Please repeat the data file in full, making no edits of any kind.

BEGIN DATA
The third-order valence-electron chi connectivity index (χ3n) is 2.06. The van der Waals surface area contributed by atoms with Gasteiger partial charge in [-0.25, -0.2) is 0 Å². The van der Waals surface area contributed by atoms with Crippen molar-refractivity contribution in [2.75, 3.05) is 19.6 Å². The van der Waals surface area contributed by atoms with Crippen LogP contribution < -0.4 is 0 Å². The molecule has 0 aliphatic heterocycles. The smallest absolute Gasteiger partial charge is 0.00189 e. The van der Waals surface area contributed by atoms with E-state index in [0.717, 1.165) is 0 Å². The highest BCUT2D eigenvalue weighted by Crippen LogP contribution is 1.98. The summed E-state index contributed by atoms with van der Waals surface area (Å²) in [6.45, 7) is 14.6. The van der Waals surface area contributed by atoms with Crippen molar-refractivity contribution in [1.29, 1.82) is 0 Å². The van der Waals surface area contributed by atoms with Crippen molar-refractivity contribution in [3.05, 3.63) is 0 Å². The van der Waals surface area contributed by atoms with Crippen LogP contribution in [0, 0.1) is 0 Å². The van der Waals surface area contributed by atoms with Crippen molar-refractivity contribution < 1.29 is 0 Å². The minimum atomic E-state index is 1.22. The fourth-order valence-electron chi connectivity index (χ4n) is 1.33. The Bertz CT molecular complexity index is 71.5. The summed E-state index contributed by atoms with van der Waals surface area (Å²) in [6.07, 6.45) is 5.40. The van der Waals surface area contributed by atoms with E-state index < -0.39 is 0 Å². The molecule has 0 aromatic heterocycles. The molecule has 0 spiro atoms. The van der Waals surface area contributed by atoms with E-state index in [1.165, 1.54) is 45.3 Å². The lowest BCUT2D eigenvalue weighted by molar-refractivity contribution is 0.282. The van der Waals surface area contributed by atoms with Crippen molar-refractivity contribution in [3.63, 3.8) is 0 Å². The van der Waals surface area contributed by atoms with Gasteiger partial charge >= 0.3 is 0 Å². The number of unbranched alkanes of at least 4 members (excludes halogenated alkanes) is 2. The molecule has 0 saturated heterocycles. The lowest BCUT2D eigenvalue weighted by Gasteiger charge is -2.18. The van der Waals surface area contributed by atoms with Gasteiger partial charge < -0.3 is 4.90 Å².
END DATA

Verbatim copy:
The third-order valence-electron chi connectivity index (χ3n) is 2.06. The van der Waals surface area contributed by atoms with Gasteiger partial charge in [-0.25, -0.2) is 0 Å². The van der Waals surface area contributed by atoms with Crippen molar-refractivity contribution in [2.75, 3.05) is 19.6 Å². The van der Waals surface area contributed by atoms with Crippen LogP contribution < -0.4 is 0 Å². The molecule has 0 aliphatic heterocycles. The smallest absolute Gasteiger partial charge is 0.00189 e. The van der Waals surface area contributed by atoms with E-state index in [0.717, 1.165) is 0 Å². The highest BCUT2D eigenvalue weighted by Crippen LogP contribution is 1.98. The summed E-state index contributed by atoms with van der Waals surface area (Å²) in [6.45, 7) is 14.6. The van der Waals surface area contributed by atoms with Crippen molar-refractivity contribution in [1.29, 1.82) is 0 Å². The van der Waals surface area contributed by atoms with Crippen molar-refractivity contribution in [3.05, 3.63) is 0 Å². The van der Waals surface area contributed by atoms with Crippen LogP contribution in [0, 0.1) is 0 Å². The van der Waals surface area contributed by atoms with Crippen molar-refractivity contribution < 1.29 is 0 Å². The minimum atomic E-state index is 1.22. The fourth-order valence-electron chi connectivity index (χ4n) is 1.33. The Bertz CT molecular complexity index is 71.5. The summed E-state index contributed by atoms with van der Waals surface area (Å²) in [6.07, 6.45) is 5.40. The van der Waals surface area contributed by atoms with E-state index < -0.39 is 0 Å². The molecule has 0 aromatic heterocycles. The molecule has 0 spiro atoms. The van der Waals surface area contributed by atoms with E-state index in [1.165, 1.54) is 45.3 Å². The lowest BCUT2D eigenvalue weighted by molar-refractivity contribution is 0.282. The van der Waals surface area contributed by atoms with Crippen molar-refractivity contribution in [3.63, 3.8) is 0 Å². The van der Waals surface area contributed by atoms with Gasteiger partial charge >= 0.3 is 0 Å². The number of unbranched alkanes of at least 4 members (excludes halogenated alkanes) is 2. The molecule has 0 saturated heterocycles. The lowest BCUT2D eigenvalue weighted by Gasteiger charge is -2.18. The van der Waals surface area contributed by atoms with Gasteiger partial charge < -0.3 is 4.90 Å².